By John Baron and Richard Beecham
The West Leeds Country Park Visitor Centre in Pudsey Park could be axed in its current form – as Leeds City Council looks to cut more than 600 jobs across its services in next year’s budget.
Senior councillors at next week’s executive board will look to make huge cuts as the annual budget continues to take shape.
The popular centre in Pudsey Park keeps captive indigenous species ranging from birds, mammals and fish and explains the different habitats in the park and how they benefit wildlife.
It also offers guided tours and workshops are available for school or educational groups.
A council report says a consultation would take place ahead of any final decision and adds:
“If given the go-ahead, work would be undertaken to look at the potential opportunity of repurposing or replacing the existing buildings with a park café, which could retain some of the educational elements of the visitor centre.”
Farsley care home to close
Early blueprints for the 2021/22 budget also include a proposal to consult on the closure of two council-run care homes, including Richmond House in Farsley and Homelea House in Rothwell.
Richmond House is a 20-bedded residential service offering short-term care and support to people who require a period of recovery following a hospital admission. The service also offers support to people from the community to prevent hospital admission.
The report argues the council could save more than £700,000 a year:
“Richmond House is continually under occupied and the current type of provision can easily be assimilated in wider system provision.
“A formal minimum consultation period would be required, however everyone who receives a service at Richmond House either returns to their own home, is supported to bid for rehousing or moves to longer term care.”
A statement from the council added:
“Any decisions to move ahead with closure would include a full public consultation and work to identify other care home accommodation suited to the individual needs of residents currently living at both care homes.”
The cuts follow news that the council was facing a £119m budget shortfall for 2021/22, thanks partly to the effects of the Covid-19 pandemic on council services and revenue collection.
Leeds City Council leader Coun Judith Blake (Lab) has warned there would have to be further cuts to council services if Government did not provide a financial bailout in the coming months.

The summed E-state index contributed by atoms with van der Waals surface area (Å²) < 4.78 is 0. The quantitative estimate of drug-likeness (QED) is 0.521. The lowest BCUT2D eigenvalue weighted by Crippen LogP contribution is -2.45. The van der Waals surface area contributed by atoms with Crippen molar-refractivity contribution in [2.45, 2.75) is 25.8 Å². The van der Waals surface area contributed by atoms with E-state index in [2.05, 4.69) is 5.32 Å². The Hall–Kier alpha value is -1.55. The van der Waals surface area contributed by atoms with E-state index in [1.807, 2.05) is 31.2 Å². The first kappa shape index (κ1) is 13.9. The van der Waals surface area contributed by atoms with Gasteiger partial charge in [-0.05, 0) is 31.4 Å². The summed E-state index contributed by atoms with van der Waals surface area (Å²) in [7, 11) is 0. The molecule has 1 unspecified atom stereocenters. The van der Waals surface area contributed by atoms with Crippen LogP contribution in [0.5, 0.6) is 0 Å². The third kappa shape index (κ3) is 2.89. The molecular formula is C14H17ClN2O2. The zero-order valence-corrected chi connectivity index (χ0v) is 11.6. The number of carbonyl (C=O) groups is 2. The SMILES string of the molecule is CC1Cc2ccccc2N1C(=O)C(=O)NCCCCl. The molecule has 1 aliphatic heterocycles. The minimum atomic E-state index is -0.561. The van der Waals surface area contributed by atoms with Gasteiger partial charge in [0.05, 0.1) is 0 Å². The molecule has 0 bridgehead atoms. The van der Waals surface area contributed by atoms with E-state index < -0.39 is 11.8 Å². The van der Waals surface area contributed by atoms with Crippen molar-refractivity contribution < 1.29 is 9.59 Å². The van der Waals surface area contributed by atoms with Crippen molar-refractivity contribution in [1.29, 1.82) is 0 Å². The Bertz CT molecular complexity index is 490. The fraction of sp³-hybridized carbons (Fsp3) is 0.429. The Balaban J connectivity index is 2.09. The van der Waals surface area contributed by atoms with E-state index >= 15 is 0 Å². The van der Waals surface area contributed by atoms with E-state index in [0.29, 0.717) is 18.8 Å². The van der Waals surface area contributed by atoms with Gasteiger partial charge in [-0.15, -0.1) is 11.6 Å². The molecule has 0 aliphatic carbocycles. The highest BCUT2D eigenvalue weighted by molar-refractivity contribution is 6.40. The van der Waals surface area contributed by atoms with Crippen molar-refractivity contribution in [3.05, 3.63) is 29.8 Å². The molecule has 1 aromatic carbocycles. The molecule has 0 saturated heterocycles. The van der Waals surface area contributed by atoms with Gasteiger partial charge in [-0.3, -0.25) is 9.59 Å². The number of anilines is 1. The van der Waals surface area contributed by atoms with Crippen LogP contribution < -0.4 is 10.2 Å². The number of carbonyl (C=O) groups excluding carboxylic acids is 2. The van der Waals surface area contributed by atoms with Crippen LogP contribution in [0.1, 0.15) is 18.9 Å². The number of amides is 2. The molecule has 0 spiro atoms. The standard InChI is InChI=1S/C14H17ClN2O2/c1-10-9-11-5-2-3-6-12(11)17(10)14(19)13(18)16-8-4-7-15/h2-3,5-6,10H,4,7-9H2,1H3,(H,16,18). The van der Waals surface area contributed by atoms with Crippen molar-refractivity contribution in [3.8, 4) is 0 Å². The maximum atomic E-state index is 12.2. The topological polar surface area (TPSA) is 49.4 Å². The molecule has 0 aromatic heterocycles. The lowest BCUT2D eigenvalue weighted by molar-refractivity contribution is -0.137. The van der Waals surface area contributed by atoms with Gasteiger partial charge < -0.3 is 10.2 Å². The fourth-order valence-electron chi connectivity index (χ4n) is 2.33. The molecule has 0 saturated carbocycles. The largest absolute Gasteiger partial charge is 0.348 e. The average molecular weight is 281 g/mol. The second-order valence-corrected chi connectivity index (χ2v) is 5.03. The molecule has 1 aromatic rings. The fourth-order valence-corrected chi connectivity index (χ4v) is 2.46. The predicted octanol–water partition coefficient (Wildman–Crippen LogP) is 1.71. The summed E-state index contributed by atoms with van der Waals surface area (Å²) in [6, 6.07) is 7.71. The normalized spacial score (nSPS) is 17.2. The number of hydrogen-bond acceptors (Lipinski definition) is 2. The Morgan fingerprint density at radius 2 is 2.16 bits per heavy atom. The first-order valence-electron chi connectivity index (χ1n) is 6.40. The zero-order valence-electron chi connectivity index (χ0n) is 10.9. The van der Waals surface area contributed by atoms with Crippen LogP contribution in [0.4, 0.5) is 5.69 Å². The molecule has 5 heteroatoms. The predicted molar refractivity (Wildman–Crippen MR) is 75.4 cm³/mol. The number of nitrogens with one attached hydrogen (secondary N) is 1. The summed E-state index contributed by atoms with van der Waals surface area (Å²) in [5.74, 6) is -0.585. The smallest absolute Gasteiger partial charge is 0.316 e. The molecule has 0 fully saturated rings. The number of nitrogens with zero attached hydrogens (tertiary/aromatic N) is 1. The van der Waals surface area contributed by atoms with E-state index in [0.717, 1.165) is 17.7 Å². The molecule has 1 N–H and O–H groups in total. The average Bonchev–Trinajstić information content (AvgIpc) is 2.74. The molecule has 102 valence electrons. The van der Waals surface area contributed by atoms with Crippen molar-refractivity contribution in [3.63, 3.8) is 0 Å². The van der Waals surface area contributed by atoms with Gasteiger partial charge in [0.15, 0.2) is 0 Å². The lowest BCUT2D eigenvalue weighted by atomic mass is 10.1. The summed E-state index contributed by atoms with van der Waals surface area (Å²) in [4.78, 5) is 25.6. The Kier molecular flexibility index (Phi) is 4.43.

A report, set to be discussed in October’s executive board outlines an “overall anticipated reduction in the workforce for 2021/22 of 617 posts”. The council said it would “make every effort to avoid any compulsory redundancies being made”
Part of the proposals includes the closure of Otley (Ellar Ghyll) household waste and recycling centre, adding:
“If given the go-ahead, staff affected would be redeployed to vacancies on other sites or elsewhere in the service.”
The authority will also propose an increase in client contributions for adult social care services, while maintaining means-testing.
Both Lotherton Hall and Thwaite Mills will face reduced opening house, and Yeadon Tarn Sailing Centre is planned to be closed.
Opening hours and staffing rotas in community hubs and libraries across the district will be reviewed.
Leader of Leeds City Council Judith Blake said:
“The pandemic has had a huge impact on the council’s budget for 2021/22. The stark reality of the situation is set out in the proposals detailed in this executive board report where we have had to take some incredibly tough decisions on the services and facilities that we deliver and manage.
“The government rightly wants local authorities to take more of a leading role in fighting the pandemic. However, without significantly more funding from central government we will be fighting the virus with one hand tied behind our back, due to the devastating hole COVID-19 has blown in our budget.
“We have and will continue to do everything possible to ensure that the impact on our staff and the important services that the council provides is kept to an absolute minimum.
“This includes taking every step to ensure that any reductions in the council’s workforce do not include compulsory redundancies, and to protect where possible our vital front-line services. But the fact remains that in the current challenging climate of coronavirus and the subsequent huge rise in our budget deficit, this task is becoming greater as every day passes.
“As a prudent, well-run council we have a great record of balancing our budget year on year, despite dwindling budget settlements from government. It is though now impossible for us to do this alone given the new additional pressures of coronavirus, and as a matter of urgency further assistance is required nationally to meet the stark budget shortfall that the council faces. We will continue to engage and speak with government to press the case on behalf of the people of Leeds.”
The document will be discussed by members of Leeds City Council’s executive board on Wednesday, October 21.